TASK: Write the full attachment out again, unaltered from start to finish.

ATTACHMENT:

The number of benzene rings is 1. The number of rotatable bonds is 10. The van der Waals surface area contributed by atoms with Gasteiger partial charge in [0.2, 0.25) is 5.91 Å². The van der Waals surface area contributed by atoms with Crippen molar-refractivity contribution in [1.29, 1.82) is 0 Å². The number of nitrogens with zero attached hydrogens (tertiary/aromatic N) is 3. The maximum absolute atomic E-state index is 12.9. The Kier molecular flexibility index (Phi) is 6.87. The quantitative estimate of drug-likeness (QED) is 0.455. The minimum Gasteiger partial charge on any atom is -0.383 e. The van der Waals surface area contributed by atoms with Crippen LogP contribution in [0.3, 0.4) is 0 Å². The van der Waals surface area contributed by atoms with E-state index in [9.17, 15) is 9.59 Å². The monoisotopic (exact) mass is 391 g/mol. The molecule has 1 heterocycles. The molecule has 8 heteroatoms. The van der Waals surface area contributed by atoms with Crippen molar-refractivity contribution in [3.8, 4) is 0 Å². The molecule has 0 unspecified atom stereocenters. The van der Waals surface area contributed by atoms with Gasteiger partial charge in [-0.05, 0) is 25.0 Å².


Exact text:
The number of benzene rings is 1. The number of rotatable bonds is 10. The van der Waals surface area contributed by atoms with Gasteiger partial charge in [0.2, 0.25) is 5.91 Å². The van der Waals surface area contributed by atoms with Crippen molar-refractivity contribution in [1.29, 1.82) is 0 Å². The number of nitrogens with zero attached hydrogens (tertiary/aromatic N) is 3. The maximum absolute atomic E-state index is 12.9. The Kier molecular flexibility index (Phi) is 6.87. The quantitative estimate of drug-likeness (QED) is 0.455. The minimum Gasteiger partial charge on any atom is -0.383 e. The van der Waals surface area contributed by atoms with Crippen LogP contribution in [0.3, 0.4) is 0 Å². The van der Waals surface area contributed by atoms with E-state index in [9.17, 15) is 9.59 Å². The monoisotopic (exact) mass is 391 g/mol. The molecule has 1 heterocycles. The molecule has 8 heteroatoms. The van der Waals surface area contributed by atoms with Crippen molar-refractivity contribution in [3.8, 4) is 0 Å². The molecule has 0 unspecified atom stereocenters. The van der Waals surface area contributed by atoms with Gasteiger partial charge in [-0.05, 0) is 25.0 Å².